Australia punches well above its weight in terms of research outcomes, a habit highlighted by the release of the Ten of the Best Research Projects 2013 report.

The paper details the finest efforts over the last twelve months from the numerous cutting-edge institutions and projects in Australia.

It has celebrated achievements from the last year including new and improved vaccines to counter devastating infectious diseases, ways to lessen the side effects of chemotherapy and the ability to manipulate the body’s immune system to fight off disease.

Ten of the Best Research Projects 2013 has been released by the National Health and Medical Research Council, showing Australia continues to play a key role in discoveries that change the world.

“These projects are just some of the important and wonderful research work that is being carried out across our country,” said Minister for Health Peter Dutton.

“Imagine the massive benefits of a new vaccine to halt the impacts of malaria that is now at the human-trial stage of development or of the improvement to another vaccine which will see fewer indigenous children hospitalised with life-threatening diarrhoea caused by rotavirus.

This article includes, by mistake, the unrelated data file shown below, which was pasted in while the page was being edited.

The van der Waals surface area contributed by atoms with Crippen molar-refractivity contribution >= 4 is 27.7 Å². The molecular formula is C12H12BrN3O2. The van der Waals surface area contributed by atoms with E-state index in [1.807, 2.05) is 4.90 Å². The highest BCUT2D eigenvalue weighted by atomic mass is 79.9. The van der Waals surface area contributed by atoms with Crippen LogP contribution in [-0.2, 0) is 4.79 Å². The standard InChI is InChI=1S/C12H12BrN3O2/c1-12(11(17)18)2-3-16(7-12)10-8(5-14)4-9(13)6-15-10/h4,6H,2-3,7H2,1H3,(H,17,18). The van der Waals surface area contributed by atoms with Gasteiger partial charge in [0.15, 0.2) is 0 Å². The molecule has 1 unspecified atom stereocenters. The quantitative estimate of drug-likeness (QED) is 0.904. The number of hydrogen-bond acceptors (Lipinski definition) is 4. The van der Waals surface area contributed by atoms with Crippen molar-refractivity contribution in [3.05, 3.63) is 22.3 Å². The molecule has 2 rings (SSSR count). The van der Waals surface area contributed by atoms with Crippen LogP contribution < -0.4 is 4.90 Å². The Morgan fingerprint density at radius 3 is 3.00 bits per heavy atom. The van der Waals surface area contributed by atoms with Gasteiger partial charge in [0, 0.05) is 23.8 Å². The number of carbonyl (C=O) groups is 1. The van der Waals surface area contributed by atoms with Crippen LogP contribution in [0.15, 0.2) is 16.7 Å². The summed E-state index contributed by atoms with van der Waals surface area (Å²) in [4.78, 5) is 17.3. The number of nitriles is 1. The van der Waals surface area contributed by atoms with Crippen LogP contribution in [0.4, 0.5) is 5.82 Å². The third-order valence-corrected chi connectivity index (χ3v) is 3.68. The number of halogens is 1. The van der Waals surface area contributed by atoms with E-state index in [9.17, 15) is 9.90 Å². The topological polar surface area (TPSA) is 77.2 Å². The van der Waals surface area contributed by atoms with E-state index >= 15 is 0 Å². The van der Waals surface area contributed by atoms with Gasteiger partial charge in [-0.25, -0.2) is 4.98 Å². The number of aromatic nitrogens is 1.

“Cancer impacts so many lives and our researchers are working on many different aspects of the disease and its treatments to help those fighting this terrible disease. Ten of Best shows us just some of this incredible research.

“It reveals the pursuit of new drug treatments to prevent brain cells dying after injury or stroke and of a study of how we could eventually manipulate the human immune system,” the Health Minister said.

NHMRC Chief Executive Officer Professor Warwick Anderson said: “The Ten of the Best research projects had been selected on the significance of research outcomes and the strength of the science.”

The complete publication is available at the MHMRC website.